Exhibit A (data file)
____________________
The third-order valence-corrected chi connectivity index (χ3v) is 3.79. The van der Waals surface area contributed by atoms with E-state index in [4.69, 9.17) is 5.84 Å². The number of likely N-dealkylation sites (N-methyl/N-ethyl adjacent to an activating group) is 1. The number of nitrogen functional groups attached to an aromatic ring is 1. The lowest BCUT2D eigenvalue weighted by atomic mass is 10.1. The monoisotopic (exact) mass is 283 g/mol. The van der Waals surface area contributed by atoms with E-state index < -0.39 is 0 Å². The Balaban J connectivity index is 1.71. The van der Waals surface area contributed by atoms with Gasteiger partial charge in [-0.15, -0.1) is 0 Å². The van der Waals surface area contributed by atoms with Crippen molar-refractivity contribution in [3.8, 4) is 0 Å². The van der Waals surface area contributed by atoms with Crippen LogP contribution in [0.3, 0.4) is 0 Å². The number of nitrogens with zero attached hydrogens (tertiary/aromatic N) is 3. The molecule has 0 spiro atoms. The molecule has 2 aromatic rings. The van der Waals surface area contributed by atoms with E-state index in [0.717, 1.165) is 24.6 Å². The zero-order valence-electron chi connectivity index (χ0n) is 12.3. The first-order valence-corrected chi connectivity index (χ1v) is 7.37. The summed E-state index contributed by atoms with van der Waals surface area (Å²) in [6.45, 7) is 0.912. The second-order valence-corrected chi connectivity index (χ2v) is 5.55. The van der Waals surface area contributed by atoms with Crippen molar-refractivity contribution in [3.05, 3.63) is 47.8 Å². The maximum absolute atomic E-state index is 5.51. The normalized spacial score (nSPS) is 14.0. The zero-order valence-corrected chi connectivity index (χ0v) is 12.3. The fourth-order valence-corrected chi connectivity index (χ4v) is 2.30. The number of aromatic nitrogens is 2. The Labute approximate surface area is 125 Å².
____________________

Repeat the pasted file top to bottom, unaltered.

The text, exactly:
The third-order valence-corrected chi connectivity index (χ3v) is 3.79. The van der Waals surface area contributed by atoms with E-state index in [4.69, 9.17) is 5.84 Å². The number of likely N-dealkylation sites (N-methyl/N-ethyl adjacent to an activating group) is 1. The number of nitrogen functional groups attached to an aromatic ring is 1. The lowest BCUT2D eigenvalue weighted by atomic mass is 10.1. The monoisotopic (exact) mass is 283 g/mol. The van der Waals surface area contributed by atoms with E-state index < -0.39 is 0 Å². The Balaban J connectivity index is 1.71. The van der Waals surface area contributed by atoms with Gasteiger partial charge in [-0.15, -0.1) is 0 Å². The van der Waals surface area contributed by atoms with Crippen molar-refractivity contribution in [3.8, 4) is 0 Å². The van der Waals surface area contributed by atoms with Crippen LogP contribution in [0.3, 0.4) is 0 Å². The number of nitrogens with zero attached hydrogens (tertiary/aromatic N) is 3. The molecule has 0 spiro atoms. The molecule has 2 aromatic rings. The van der Waals surface area contributed by atoms with E-state index in [0.717, 1.165) is 24.6 Å². The zero-order valence-electron chi connectivity index (χ0n) is 12.3. The first-order valence-corrected chi connectivity index (χ1v) is 7.37. The summed E-state index contributed by atoms with van der Waals surface area (Å²) in [6.45, 7) is 0.912. The second-order valence-corrected chi connectivity index (χ2v) is 5.55. The van der Waals surface area contributed by atoms with Crippen molar-refractivity contribution in [3.05, 3.63) is 47.8 Å². The maximum absolute atomic E-state index is 5.51. The normalized spacial score (nSPS) is 14.0. The zero-order valence-corrected chi connectivity index (χ0v) is 12.3. The fourth-order valence-corrected chi connectivity index (χ4v) is 2.30. The number of aromatic nitrogens is 2. The Labute approximate surface area is 125 Å².